What river ‘stages’ look like in a flood

The sandbag production operation opened this morning in Fargo as the Red River flood begins its assault on the Fargo/Moorhead region. We hear a lot about the river’s status in terms of “feet” and “flood stage,” and “major flood stage.”

It’s hard to get a picture of what any of those terms mean. Here’s an example, using the section of Moorhead I helped in during the epic NewsCut coverage of 2009 (if you want to know what it feels like to fight a flood from the perspective of a few families, go here and scroll to the bottom)

Here’s the topography we’re dealing with. We’re standing at the edge of the Red River, still within its banks. At this point, the river’s “stage” is about 12 feet. When it comes over the banks here (and it’s generally three feet or so below river’s edge), it’s at about 16 feet. Flood stage is 18 feet, which doesn’t present much of a problem, despite the crisis-sound of the description.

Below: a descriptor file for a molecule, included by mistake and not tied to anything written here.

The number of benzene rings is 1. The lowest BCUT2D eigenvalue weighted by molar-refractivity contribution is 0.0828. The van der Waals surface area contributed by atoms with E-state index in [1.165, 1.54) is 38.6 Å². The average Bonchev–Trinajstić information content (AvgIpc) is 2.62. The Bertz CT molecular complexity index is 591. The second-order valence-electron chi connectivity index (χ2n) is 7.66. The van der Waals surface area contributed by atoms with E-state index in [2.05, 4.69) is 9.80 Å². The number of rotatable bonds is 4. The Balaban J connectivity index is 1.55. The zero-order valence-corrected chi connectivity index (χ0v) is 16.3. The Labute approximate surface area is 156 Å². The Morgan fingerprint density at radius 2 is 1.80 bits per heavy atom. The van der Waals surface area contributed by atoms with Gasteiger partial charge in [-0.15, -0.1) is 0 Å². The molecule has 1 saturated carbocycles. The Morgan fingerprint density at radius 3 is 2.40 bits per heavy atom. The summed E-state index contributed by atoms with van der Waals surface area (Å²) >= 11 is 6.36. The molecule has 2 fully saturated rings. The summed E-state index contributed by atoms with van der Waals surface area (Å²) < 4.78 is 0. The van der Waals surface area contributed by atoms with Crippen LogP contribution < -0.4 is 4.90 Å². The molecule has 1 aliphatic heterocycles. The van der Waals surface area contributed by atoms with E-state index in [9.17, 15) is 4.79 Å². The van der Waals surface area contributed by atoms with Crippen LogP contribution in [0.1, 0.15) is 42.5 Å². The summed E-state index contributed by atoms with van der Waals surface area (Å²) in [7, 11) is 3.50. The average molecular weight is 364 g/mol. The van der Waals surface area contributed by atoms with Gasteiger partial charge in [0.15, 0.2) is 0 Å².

As of today, the Red River is at 15 feet.


Here’s the view from the top of the hill. Use the trees as a reference.


Here’s flood stage — 18 feet. (File photo/Donna Morse).


Here’s 24 feet.


About 29 feet, give or take. The water climbs the hill toward the houses. (File photo/Donna Morse)


38 or 39 feet. The fluorescent mark indicates the 41 foot mark, which, as it turned out, was the crest of the record-setting flood in 2009. About 39 feet.


Closing in on 40 feet. About 2 or 3 feet over the top of the hill you saw in the above picture.


And, finally, 41 feet.

Most of the people in this neighborhood aren’t worrying about flooding this year. With only a couple of exceptions, they and their houses are gone.

(All photos via MPR unless otherwise noted)